‘Miss Molly’ is a small upright shrub, not usually exceeding 1.5 m in height with a smaller spread. The leaves are dark green and rounded. The inflorescences are long (up to 30 cm) and deep magenta to red-purple in colour – the closest to a true red of any garden cultivar. The yellow eye is small compared to ‘Miss Ruby’ and this contributes to the corolla appearing a more intense shade (Werner & Snelling 2011).

Despite being an improvement in both form and flower-colour over ‘Miss Ruby’, ‘Miss Molly’ has not proven as successful as one might expect. In Europe, plants developed distorted foliage with brown patches during production, making the plants unfit for sale; no pathogen could be identified and it is believed to be a problem inherent in the cultivar (Bransford-Webbs, pers. comm.). The flowers also have a tendency to become more mauve as they fade, reducing the impact of an otherwise striking colour (pers. obs.).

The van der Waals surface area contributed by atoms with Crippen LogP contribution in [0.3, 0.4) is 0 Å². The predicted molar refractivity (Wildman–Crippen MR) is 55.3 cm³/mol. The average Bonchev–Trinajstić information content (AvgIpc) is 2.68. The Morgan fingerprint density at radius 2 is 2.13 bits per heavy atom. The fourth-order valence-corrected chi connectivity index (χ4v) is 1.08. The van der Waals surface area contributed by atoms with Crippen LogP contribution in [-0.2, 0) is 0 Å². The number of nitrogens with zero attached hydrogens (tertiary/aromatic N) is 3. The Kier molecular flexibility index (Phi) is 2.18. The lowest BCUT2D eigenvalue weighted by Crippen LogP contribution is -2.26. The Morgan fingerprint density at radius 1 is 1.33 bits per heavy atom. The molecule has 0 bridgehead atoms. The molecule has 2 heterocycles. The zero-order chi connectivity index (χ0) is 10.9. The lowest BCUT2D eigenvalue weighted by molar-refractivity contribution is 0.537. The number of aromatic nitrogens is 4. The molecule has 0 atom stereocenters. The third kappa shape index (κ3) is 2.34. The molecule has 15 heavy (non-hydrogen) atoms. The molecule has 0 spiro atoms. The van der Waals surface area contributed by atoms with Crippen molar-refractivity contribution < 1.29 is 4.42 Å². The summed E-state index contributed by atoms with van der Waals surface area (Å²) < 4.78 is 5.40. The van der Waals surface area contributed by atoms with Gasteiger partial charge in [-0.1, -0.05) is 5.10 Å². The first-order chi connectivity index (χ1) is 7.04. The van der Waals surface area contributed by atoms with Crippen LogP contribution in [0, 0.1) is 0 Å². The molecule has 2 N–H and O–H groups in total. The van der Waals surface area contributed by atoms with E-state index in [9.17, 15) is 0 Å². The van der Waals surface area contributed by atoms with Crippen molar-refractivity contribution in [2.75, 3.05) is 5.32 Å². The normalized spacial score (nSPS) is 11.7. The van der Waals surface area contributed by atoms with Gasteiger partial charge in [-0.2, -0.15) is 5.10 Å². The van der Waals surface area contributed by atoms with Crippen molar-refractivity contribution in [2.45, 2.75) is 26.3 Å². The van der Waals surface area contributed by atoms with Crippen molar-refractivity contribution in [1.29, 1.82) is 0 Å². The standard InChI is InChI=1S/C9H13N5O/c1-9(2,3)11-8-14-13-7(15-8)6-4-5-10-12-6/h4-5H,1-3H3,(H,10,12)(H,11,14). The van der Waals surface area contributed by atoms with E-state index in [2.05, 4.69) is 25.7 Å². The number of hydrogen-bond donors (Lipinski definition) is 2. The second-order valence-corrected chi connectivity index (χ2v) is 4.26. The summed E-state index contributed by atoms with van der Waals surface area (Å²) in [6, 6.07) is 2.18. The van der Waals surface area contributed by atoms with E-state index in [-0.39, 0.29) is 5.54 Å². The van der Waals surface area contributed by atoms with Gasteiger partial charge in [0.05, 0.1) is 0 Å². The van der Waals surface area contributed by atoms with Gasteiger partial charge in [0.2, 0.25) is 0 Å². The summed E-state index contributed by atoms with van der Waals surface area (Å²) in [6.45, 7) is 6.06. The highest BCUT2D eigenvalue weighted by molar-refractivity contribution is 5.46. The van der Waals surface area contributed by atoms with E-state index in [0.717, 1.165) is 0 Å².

'SMNBDD'

Synonyms / alternative names
LO AND BEHOLD® RUBY CHIP

Added recently to the LO AND BEHOLD® range (Spring Meadow Nursery Inc. 2019-2020), ‘Ruby Chip’ was developed by Megan Mathey at Spring Haven Nurseries (Grand Haven, MI, USA) from ‘Lilac Chip’ backcrossed to ‘Miss Molly’, thus far the only one of the series not bred by Dennis Werner. ‘Ruby Chip’ is small plant, slightly larger than ‘Pink Micro Chip’ and with flowers of a similar colour to ‘Miss Molly’ (US PP032399). It has not (as of 2021) been introduced into Europe.